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Elderly Violinists

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24 minutes ago, Twinpipe said:

Does anyone know of any violinists who were able to continue playing with a nice sound in their 80s or 90s?

I saw Nathan Milstein in recital in late 1985, when he was 81 years old. He unfortunately broke his arm the following year, or I would have seen him again. His playing was impeccable, particularly on the Chaconne of Bach--which requires both great technique and great stamina (mentally and physically). Tremendous. At intermission, the ladies' room was abuzz with breathless admiration on the part of the many LA Chamber Orchestra violinists who were in attendance.  



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Svend Asmussen played great jazz into his 90s.

Gitlis certainly comes to mind as a classical player.

As Crazy Jane mentioned, Milstein kept his form late in life. 

Ida Haendel has had a long and fruitful career. I don’t think she’s performing anymore, but she made some excellent recordings not so long ago. 

Ruggiero Ricci still played amazingly well in his late years. He eventually developed difficulty in holding the violin and stopped performing, but he could still nail any difficult run when he was demonstrating in a masterclass.

Aaron Rosand maintained a beautiful tone in later years. I remember being blown away when I heard a recording of a recital he gave as an elderly player.

I’m sure there are more, but those players came to mind right away.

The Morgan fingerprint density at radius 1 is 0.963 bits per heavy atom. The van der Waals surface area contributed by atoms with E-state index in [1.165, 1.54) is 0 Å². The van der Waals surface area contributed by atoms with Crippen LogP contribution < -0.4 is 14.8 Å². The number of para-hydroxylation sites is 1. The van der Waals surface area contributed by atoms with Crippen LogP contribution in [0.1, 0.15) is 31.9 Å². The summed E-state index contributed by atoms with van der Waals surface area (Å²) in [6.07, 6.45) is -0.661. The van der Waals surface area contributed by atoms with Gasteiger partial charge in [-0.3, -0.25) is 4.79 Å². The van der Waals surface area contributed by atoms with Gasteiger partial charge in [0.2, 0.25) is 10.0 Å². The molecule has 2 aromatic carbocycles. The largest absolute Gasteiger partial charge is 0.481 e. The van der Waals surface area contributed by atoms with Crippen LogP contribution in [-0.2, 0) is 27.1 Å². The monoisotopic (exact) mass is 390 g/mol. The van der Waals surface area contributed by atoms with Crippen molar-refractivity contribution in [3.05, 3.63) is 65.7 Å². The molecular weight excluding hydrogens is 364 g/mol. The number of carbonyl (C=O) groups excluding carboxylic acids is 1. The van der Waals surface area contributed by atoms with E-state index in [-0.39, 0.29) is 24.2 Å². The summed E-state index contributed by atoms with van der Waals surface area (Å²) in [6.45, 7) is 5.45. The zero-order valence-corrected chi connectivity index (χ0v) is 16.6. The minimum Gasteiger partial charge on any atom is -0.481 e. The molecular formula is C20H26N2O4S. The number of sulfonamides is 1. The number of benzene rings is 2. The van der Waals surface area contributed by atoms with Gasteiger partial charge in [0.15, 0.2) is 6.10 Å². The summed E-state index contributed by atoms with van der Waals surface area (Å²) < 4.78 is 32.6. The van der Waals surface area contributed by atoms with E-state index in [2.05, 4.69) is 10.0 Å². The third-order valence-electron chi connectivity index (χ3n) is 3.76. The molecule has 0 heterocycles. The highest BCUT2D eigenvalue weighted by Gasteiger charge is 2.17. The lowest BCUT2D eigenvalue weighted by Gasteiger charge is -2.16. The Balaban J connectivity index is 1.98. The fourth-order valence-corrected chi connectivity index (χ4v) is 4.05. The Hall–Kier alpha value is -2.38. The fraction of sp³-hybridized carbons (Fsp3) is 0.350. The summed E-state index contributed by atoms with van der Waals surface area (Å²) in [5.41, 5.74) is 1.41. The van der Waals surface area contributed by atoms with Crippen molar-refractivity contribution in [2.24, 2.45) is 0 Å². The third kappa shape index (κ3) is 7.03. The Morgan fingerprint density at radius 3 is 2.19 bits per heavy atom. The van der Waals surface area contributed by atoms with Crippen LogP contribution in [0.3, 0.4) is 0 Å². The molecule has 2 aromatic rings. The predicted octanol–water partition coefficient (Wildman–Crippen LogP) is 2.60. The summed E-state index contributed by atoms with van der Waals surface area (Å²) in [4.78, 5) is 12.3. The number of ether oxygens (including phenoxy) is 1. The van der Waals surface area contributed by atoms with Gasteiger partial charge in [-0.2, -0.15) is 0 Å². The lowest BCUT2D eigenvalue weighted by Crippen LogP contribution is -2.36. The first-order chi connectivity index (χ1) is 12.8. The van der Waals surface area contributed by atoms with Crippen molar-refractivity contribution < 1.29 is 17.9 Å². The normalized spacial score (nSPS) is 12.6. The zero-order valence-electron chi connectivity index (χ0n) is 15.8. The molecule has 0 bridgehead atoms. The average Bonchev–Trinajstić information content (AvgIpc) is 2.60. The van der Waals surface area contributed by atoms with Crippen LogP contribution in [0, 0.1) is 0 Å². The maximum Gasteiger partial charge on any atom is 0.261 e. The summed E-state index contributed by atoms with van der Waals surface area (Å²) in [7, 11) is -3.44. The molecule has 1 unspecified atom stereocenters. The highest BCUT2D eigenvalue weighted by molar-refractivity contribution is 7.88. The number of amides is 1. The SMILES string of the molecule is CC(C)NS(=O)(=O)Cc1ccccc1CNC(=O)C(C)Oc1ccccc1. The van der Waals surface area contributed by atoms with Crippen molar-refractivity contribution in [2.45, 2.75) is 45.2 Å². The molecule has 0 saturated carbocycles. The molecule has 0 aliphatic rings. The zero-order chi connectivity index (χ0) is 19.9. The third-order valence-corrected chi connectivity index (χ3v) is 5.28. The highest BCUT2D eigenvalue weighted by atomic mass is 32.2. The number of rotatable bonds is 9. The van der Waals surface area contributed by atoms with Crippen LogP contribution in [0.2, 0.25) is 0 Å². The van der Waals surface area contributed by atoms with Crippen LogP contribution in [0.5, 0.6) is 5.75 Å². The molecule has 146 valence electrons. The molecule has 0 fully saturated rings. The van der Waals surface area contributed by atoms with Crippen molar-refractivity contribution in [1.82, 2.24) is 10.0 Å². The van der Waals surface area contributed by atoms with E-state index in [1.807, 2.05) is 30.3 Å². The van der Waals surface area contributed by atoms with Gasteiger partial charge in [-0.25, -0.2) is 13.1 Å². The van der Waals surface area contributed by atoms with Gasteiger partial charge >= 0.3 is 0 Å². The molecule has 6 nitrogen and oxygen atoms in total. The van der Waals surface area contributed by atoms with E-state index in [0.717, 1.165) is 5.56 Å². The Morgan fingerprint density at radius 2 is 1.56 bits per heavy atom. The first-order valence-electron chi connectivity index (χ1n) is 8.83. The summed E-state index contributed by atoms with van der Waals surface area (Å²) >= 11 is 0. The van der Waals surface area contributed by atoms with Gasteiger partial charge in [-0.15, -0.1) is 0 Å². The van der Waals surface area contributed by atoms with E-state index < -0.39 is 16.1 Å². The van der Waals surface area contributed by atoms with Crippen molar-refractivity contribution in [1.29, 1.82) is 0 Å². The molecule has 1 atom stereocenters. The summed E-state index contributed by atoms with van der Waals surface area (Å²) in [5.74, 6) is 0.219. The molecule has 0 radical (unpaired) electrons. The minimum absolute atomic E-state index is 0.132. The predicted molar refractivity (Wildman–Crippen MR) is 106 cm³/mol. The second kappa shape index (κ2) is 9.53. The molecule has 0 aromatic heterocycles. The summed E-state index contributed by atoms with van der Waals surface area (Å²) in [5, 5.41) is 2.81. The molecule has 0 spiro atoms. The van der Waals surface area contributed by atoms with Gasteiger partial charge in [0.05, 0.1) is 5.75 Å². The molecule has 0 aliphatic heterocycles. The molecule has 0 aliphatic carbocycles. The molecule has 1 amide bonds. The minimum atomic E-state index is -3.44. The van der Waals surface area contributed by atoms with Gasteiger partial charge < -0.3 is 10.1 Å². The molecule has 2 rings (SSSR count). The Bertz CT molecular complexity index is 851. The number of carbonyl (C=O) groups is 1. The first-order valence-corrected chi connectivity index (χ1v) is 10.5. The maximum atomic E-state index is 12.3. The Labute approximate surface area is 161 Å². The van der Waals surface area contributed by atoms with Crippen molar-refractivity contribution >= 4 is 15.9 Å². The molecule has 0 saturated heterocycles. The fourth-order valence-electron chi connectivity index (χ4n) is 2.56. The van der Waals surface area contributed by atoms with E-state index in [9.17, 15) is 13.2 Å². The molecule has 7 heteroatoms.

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23 hours ago, Twinpipe said:

Did these folks use a different technique (ex. a lower-tension bow hold) to maintain their tone?

I think that the players whose sound aged well with them always had light and relaxed bow holds. For them, maintaining tone was less of an issue than being able to lift their bow arms up and keep their elbows parallel to the string. A lot of really good players, especially those who practiced long hours and used a higher bow arm, ended up struggling with shoulder problems and had to adjust to lessened mobility. 

Obviously having full mobility is the best recipe for good tone, but a fluid wrist will make up for a lot of upper arm deficiencies. I listened to a discussion about Grappelli a few months ago where his bowing style came up. The opinion was that he always used a small amount of bow and kept his right arm movements to a minimum, a sort of economy of motion, which allowed him to maintain the same style throughout his career. 

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